Updated: Jan 21
There’s a well known story about the first time Hans Hofmann visited Jackson Pollack's studio whereupon he was startled by the absence of any models or sketches. "Do you work from nature?" he asked. Pollack replied, "I am nature!"
Anecdotally, this idea gets to one of the reasons why I chose the name Entheos for this site where my various writing, design, and podcast projects live; I mention this because I think it’s somewhat relevant to what Pollack might be getting at. The greek word entheos is the root of the modern “enthusiasm” and denotes being inspired or possessed by a god, or to be in a state of rapture or ecstasy. This seems to be an adequate description of what Pollack meant by claiming to be nature. He was a artist possessed, making of his body a channel for the simultaneously enlisted cosmic forces of creation and destruction. It should thus come as less of a surprise, then, that his art is regarded by many as little more than chaos, an assessment to which Pollack would have vehemently disagreed. “NOT CHAOS” he once wrote, responding to a critic who had made a similar critique of his work.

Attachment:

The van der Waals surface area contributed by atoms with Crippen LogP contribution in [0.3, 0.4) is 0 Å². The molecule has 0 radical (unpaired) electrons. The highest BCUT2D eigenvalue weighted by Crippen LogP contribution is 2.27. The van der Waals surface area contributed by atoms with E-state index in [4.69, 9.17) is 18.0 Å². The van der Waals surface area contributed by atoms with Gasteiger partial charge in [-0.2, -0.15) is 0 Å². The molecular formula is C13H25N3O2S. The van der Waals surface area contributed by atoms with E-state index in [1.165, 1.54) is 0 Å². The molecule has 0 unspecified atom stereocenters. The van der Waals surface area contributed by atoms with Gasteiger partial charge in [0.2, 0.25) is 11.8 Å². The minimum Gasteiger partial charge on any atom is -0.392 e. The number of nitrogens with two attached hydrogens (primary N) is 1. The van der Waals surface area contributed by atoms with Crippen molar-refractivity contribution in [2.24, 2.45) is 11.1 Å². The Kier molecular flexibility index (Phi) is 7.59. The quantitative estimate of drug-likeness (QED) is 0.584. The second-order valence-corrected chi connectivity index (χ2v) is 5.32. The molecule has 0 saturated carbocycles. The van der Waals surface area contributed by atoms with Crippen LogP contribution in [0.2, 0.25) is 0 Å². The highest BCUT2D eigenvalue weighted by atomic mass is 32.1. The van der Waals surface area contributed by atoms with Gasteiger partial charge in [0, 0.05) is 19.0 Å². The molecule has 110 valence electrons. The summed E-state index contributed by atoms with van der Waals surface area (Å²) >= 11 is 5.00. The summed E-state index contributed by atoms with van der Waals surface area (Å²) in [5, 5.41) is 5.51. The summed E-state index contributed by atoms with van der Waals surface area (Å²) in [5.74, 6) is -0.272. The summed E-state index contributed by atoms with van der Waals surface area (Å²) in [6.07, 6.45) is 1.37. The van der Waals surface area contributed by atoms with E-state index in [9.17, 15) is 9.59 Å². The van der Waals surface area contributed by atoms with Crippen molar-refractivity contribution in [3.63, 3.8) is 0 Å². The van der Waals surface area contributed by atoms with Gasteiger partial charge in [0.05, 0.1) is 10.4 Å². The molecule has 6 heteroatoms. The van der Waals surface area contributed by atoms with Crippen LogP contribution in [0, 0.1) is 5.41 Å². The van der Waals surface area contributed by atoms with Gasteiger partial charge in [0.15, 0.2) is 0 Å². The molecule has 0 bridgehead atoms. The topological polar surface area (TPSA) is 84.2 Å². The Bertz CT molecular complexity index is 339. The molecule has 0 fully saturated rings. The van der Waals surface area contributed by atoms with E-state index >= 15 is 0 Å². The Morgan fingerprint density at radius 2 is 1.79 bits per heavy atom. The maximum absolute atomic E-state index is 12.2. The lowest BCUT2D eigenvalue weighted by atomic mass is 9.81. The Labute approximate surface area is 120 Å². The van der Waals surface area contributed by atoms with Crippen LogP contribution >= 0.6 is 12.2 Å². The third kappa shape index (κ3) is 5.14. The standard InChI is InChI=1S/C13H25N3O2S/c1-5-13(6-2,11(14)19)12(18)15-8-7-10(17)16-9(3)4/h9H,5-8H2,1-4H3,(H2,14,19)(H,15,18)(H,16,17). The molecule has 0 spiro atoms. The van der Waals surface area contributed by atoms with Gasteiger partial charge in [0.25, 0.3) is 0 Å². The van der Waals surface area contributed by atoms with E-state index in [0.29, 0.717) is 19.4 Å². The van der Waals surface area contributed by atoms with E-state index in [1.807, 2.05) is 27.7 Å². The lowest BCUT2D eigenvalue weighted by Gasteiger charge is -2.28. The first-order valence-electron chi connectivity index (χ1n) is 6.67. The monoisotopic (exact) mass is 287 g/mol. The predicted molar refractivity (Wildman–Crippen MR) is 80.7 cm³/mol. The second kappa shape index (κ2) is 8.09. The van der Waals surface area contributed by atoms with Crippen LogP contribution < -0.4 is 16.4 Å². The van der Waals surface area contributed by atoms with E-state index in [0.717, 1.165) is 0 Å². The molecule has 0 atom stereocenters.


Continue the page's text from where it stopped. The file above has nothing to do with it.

Deleuze and Guattari write in What is Philosophy, “Art indeed struggles with chaos, but it does so in order to bring forth a vision that illuminates it for an instant, a sensation... Art is not chaos but a composition of chaos that yields the vision or sensation, so that it constitutes, as [James] Joyce says, a cosmos, a composed chaos - neither foreseen nor preconceived... Art struggles with chaos but it does so in order to render it sensory.” Another critic describes Pollack’s work as “a religious painting without religion”. I’m fascinated by this comment, in part because of my interest in death-of-god theology of the 1960’s (notably, the later Bonhoeffer had written in his letters from prison of his vision for a “religion without religion), but also because I’m reminded of yet another Deleuze quote which seems relevant in relation to the critic’s remark. “Abstraction offers us an asceticism, a spiritual Salvation. Through an intense spiritual effort, it raises itself above the figurative givens, but it also turns chaos into a simple stream we must cross in order to discover the abstract and signifying Forms.” (The Logic of Sense)